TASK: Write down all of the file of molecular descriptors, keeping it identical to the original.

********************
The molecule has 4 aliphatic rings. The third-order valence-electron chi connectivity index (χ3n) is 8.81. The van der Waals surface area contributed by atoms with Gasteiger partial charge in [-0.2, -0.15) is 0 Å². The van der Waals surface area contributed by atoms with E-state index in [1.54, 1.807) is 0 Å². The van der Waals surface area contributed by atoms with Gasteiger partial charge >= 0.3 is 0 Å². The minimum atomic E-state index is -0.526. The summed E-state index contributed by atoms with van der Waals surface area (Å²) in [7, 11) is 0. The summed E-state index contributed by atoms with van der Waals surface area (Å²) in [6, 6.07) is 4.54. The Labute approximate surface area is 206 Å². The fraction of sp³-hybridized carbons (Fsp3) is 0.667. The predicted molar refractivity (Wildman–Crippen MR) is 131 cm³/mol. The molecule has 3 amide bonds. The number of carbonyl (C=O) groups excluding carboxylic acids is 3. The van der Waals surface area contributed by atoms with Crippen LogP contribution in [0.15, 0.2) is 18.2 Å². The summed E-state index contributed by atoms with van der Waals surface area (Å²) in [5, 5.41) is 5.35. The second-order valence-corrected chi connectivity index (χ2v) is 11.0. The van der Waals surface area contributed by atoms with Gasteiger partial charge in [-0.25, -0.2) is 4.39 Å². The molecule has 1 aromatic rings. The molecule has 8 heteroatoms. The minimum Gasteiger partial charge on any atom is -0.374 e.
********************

The molecule has 4 aliphatic rings. The third-order valence-electron chi connectivity index (χ3n) is 8.81. The van der Waals surface area contributed by atoms with Gasteiger partial charge in [-0.2, -0.15) is 0 Å². The van der Waals surface area contributed by atoms with E-state index in [1.54, 1.807) is 0 Å². The van der Waals surface area contributed by atoms with Gasteiger partial charge >= 0.3 is 0 Å². The minimum atomic E-state index is -0.526. The summed E-state index contributed by atoms with van der Waals surface area (Å²) in [7, 11) is 0. The summed E-state index contributed by atoms with van der Waals surface area (Å²) in [6, 6.07) is 4.54. The Labute approximate surface area is 206 Å². The fraction of sp³-hybridized carbons (Fsp3) is 0.667. The predicted molar refractivity (Wildman–Crippen MR) is 131 cm³/mol. The molecule has 3 amide bonds. The number of carbonyl (C=O) groups excluding carboxylic acids is 3. The van der Waals surface area contributed by atoms with Crippen LogP contribution in [0.15, 0.2) is 18.2 Å². The summed E-state index contributed by atoms with van der Waals surface area (Å²) in [5, 5.41) is 5.35. The second-order valence-corrected chi connectivity index (χ2v) is 11.0. The van der Waals surface area contributed by atoms with Gasteiger partial charge in [-0.25, -0.2) is 4.39 Å². The molecule has 1 aromatic rings. The molecule has 8 heteroatoms. The minimum Gasteiger partial charge on any atom is -0.374 e.